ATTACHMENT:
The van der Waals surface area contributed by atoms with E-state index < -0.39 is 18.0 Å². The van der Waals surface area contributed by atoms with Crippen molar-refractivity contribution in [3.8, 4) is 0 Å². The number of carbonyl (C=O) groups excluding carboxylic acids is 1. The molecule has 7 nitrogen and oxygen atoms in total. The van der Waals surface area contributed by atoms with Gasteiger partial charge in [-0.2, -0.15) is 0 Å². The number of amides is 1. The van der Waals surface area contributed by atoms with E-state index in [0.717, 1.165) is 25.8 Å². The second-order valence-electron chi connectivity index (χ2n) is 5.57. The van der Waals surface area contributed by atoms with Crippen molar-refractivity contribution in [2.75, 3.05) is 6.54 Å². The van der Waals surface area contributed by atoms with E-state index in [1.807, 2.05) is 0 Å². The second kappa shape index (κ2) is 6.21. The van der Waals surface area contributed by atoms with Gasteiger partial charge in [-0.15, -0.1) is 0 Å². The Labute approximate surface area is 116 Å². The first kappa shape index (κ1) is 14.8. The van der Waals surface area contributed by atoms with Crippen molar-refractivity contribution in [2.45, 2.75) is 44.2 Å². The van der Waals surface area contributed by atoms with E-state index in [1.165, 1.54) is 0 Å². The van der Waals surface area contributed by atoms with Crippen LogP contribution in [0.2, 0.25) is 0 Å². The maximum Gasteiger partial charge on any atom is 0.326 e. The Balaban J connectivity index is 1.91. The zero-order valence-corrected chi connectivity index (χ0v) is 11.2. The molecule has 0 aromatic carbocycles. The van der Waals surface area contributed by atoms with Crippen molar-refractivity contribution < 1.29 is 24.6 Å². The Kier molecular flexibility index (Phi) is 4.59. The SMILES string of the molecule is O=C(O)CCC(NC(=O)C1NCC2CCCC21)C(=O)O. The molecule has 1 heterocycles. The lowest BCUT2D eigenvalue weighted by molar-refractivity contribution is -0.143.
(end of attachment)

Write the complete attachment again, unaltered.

The van der Waals surface area contributed by atoms with E-state index < -0.39 is 18.0 Å². The van der Waals surface area contributed by atoms with Crippen molar-refractivity contribution in [3.8, 4) is 0 Å². The number of carbonyl (C=O) groups excluding carboxylic acids is 1. The molecule has 7 nitrogen and oxygen atoms in total. The van der Waals surface area contributed by atoms with Gasteiger partial charge in [-0.2, -0.15) is 0 Å². The number of amides is 1. The van der Waals surface area contributed by atoms with E-state index in [0.717, 1.165) is 25.8 Å². The second-order valence-electron chi connectivity index (χ2n) is 5.57. The van der Waals surface area contributed by atoms with Crippen molar-refractivity contribution in [2.75, 3.05) is 6.54 Å². The van der Waals surface area contributed by atoms with E-state index in [1.807, 2.05) is 0 Å². The second kappa shape index (κ2) is 6.21. The van der Waals surface area contributed by atoms with Gasteiger partial charge in [-0.15, -0.1) is 0 Å². The Labute approximate surface area is 116 Å². The first kappa shape index (κ1) is 14.8. The van der Waals surface area contributed by atoms with Crippen molar-refractivity contribution in [2.45, 2.75) is 44.2 Å². The van der Waals surface area contributed by atoms with E-state index in [1.165, 1.54) is 0 Å². The van der Waals surface area contributed by atoms with Crippen LogP contribution in [0.2, 0.25) is 0 Å². The maximum Gasteiger partial charge on any atom is 0.326 e. The Balaban J connectivity index is 1.91. The zero-order valence-corrected chi connectivity index (χ0v) is 11.2. The molecule has 0 aromatic carbocycles. The van der Waals surface area contributed by atoms with Crippen molar-refractivity contribution < 1.29 is 24.6 Å². The Kier molecular flexibility index (Phi) is 4.59. The SMILES string of the molecule is O=C(O)CCC(NC(=O)C1NCC2CCCC21)C(=O)O. The molecule has 1 heterocycles. The lowest BCUT2D eigenvalue weighted by molar-refractivity contribution is -0.143.